COLORADO SPRINGS — United Launch Alliance (ULA), which manages the two launch vehicles used to loft U.S. national security payloads, is already starting contingency planning in the event that its Atlas V rocket is grounded following Russia’s decision to cut off deliveries of the RD-180 first stage amid political tensions over the crisis in Ukraine.
This work includes a look at the cost and complexity of "dual manifesting," or conducting integration work to mate payloads slated for Atlas V onto the Delta IV, the second of the two launchers managed by the ULA monopoly, according to industry sources. Company officials also are looking at a strategy to garner political support for either producing the Russian RD-180 in the U.S. (they already have technical plans and a license) or starting a clean-sheet engine program for the Atlas V.
Russia’s decision to halt RD-180 deliveries was in response to sanctions against individuals close to the Kremlin following Moscow’s annexation of Crimea and bellicose posture toward Ukraine.
Also threatening the Atlas V’s future is the lawsuit filed April 28 by(SpaceX), which claims the Air Force’s recent 36-core contract with ULA was anticompetitive.
SpaceX’s Falcon 9 v1.1 is poised to become certified to compete with ULA in March 2015, says Lt. Gen. C.R. Davis, military deputy to the Air Force procurement chief. The 36-core deal covers 5 years of work, however, and SpaceX argues it could be ready to compete for up to half of those launches depending on their timing.
Elon Musk, the outspoken founder of SpaceX, told Congress this year he’d like for the Falcon 9 v1.1 to take over the role of the Atlas V, allowing for it to be retired and U.S. reliance on Russian propulsion for national security launch missions to come to an end.
Sixteen RD-180s are in the U.S. in accordance with a policy crafted early in the(EELV) program that allowed for the Russian sourcing. However, a thorny issue facing ULA is that the 36-core deal with the Air Force was for 20 Delta IVs and 16 Atlas Vs. Though 16 RD-180s are in the U.S., some of them are manifested for Atlas V missions that predate the 36-core deal, leaving too few left over to fulfill the block buy obligations without new engines from Russia, or an alternate propulsion option. Should the deal include all 14 options – totaling a buy of 50 cores – it includes an estimated 30 for Atlas V and 20 for Delta IV, the sources say.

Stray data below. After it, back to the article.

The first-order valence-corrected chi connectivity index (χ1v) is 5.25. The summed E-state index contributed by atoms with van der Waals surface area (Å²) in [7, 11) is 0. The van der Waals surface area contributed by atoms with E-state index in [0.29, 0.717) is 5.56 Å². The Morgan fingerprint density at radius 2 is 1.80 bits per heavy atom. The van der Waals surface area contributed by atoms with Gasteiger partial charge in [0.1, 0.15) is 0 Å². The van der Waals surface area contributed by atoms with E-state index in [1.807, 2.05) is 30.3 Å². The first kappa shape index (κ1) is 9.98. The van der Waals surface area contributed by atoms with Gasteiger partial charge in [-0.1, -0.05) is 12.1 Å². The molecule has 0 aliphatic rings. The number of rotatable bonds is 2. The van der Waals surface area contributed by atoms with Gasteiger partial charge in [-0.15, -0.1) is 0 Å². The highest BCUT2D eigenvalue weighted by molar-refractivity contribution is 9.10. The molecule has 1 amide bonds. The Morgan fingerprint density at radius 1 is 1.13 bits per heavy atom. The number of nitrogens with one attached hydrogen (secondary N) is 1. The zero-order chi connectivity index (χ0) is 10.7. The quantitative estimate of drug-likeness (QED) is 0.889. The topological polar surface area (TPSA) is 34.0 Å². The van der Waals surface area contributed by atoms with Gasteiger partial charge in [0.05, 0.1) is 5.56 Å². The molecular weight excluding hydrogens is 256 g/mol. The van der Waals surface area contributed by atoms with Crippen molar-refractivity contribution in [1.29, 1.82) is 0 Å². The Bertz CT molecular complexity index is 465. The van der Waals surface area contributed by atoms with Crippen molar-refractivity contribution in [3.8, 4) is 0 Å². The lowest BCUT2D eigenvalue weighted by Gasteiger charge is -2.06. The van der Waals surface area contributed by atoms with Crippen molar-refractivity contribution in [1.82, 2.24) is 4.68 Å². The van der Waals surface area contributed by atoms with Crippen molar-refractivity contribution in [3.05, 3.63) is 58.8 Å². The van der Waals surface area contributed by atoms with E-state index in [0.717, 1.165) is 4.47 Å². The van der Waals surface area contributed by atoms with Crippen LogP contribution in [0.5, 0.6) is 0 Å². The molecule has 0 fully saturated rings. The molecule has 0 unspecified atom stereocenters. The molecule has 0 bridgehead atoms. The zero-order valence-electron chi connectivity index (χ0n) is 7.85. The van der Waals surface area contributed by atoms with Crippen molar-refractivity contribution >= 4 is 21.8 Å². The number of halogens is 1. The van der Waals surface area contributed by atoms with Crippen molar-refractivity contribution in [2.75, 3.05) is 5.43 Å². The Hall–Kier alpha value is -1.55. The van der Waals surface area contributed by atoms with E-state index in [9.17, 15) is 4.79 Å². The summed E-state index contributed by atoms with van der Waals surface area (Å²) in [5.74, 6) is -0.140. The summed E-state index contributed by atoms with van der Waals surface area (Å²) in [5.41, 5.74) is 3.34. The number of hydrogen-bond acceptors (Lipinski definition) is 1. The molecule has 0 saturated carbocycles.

The Atlas V typically is a cheaper launch option than a Delta IV, especially for satellites such as the Air Force Advanced Extremely High Frequency () and Navy (MUOS) communications satellites that would likely have to be shifted to a Delta IV Heavy, the most expensive option available, as its back-up, industry sources say. MUOS and AEHF fly on the Atlas V 551 configuration, the largest for the Atlas V.
’s AEHF, MUOS and Space-Based Infrared System early missile warning satellites have not been dual manifested, or mated with the Delta IV; doing so requires detailed engineering work. There is some concern that the acoustic environment and acceleration profile in the Delta IV nosecone could be too violent for MUOS and AEHF, and work remains to study this, the industry sources say. Sources did not provide a cost estimate for dual-manifesting work.
ULA officials say they already are examining whether they can ramp up orders for long-lead supplies for a larger number of Delta IVs in the event more are put on the manifest. ULA’s launch team is trained to support both vehicles, so they could be used for the increased Delta IV volume.
The drawback, however, would be the financial effects on Atlas V suppliers (outside of NPO Energomash) who would have contracts either canceled or unrealized. These sources say that maintaining the integrity of the 36-core deal is so critical for ULA that the company could be willing to carry the cost of these cancellations and ramping up Delta IV.
Already,’s GPS IIF and Wideband Global Satcom have been dual-manifested; Lockheed Martin’s is supposed to be dual-manifested though it is early in that program’s work.
It is unclear whether reassigning payloads from Atlas V to Delta IV would require reopening the block buy for renegotiation, possibly exposing the Air Force to higher costs.